When any item of Muslim wear hits the fashion market, it usually attracts a lot of media attention. This has certainly been the case with the custom designed hijab created by Nike, aimed at Muslim women who want to get involved in sport or exercise whilst wearing a head covering. For those choosing the hijab who have struggled to locate appropriate sportswear, Nike’s creation of the sports hijab has been welcomed as it makes it easier for them to keep fit whilst wearing suitable attire.
I certainly see it as a positive step and one that empowers women; after all, if they choose to cover their heads then they should be able to do in a practical and attractive way. But what other views are out there? There are those who have voiced negative opinions, accusing Nike of jumping on the bandwagon when it comes to subjugating women which has caused the manufacturer to do much to defend their new product against the negative media onslaught:
“The Nike Pro Hijab has been a year in the making, but its impetus can be traced much further back to Nike’s founding mission, to serve athletes, with the signature addendum: If you have a body, you’re an athlete,” the company said in a statement. They cited their inspiration for the new garment as coming from Olympic runner Sarah Attar who wore a hijab during the games.
A lot of thought has gone into the hijab which is made of a lightweight mesh, allowing the skin to breathe and that will not slip off. As a Muslim woman, I certainly like the Nike hijab and can see nothing wrong with it as a fashion or sports accessory.
But with many negative comments on social media, some have jumped to the conclusion that Nike are enabling those who force women to cover their heads and that they are simply trying to make money. This would seem to be pure media sensationalism and more of a drive to attract attention than anything else. After all, nothing can detract from the fact that Nike are the first key sports clothing maker to produce an Islamic head covering. Whilst other lesser known Muslim companies may have produced versions of the hijab, none have brought it to the fore in the same way that Nike have. We also need to take into account the fact that the hijab has become one of the most visible symbols of Muslim culture throughout Europe and the US. With sensitivities over immigration and the perceived threat of Muslim extremism running high, head coverings such as the head scarf have led to a small amount of attacks against Muslim women but, at the same time, the hijab has evolved in a symbol of diversity that Nike has embraced.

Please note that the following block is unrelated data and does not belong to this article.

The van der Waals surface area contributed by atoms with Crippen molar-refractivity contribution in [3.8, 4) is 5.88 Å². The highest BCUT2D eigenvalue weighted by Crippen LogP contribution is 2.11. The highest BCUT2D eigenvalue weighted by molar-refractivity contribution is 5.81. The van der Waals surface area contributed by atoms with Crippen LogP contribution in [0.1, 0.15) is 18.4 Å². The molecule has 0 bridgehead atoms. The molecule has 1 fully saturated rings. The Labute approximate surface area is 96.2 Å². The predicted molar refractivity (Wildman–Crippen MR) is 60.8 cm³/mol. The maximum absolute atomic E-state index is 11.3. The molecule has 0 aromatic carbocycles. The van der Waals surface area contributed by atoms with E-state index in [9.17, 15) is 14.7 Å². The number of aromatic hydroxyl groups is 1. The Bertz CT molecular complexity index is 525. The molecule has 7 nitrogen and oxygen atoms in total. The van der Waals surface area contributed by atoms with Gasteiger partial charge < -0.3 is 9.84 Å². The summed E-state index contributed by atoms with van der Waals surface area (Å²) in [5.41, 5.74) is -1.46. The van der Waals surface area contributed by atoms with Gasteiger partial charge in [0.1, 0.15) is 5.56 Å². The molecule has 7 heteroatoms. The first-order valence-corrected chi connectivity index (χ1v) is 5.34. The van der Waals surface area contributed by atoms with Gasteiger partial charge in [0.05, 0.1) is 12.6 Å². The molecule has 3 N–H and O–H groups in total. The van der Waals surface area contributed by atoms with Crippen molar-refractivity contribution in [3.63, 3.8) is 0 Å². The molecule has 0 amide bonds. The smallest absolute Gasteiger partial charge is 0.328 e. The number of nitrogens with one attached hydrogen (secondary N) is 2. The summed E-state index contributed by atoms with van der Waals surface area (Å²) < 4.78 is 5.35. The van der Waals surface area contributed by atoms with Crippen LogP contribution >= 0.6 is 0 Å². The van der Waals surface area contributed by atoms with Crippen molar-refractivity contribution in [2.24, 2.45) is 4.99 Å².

But for those who choose to cover their heads and wear modest outfits, the product has been welcomed by sportswomen who have previously struggled when wearing the hijab for sport and fitness and who can blame them? The general perception is changing, as was noted by Sport England who expressed their appreciation of the new development from Nike on International Women’s Day. They see it as closing the cap in sports participation between men and women, particularly in BAME (British, Black, Asian and minority ethnic) communities.
Some tried to make a link between the Australian-born ‘burkini’ and the new hijab, seeing them both as ‘Islamic wear’ and therefore carrying negative undertones; In August last year some resorts in France banned the burkini following the attack in Nice with their mayor stating that this type of clothing “overtly manifests adherence to a religion at a time when France and places of worship are the target of terrorist attacks.”
These bans were later removed but it has not stopped France musing on the removal of full face coverings. Even Fiba, the governing body for basketball, has been criticised for banning headscarves during play.
Meanwhile, Nike continues to support the Muslim section of the market, opening many stores in the Middle East and adding Muslim sportswear to their range. With the Islamic fashion market on the up, could it be that the future is looking rosy for Muslim women who buy modest clothing to cover up because they want to? After all, shouldn’t all women be able to choose to wear what they want, Muslim or not?
Sarah Ghanem is a hijabista and fashion consultant at Modanisa, who is always on the lookout for the latest modest trends and styles. She is also keen to explore the intricacies of the Western and Islamic fashion world and she happily shares her thoughts with readers from all over the world.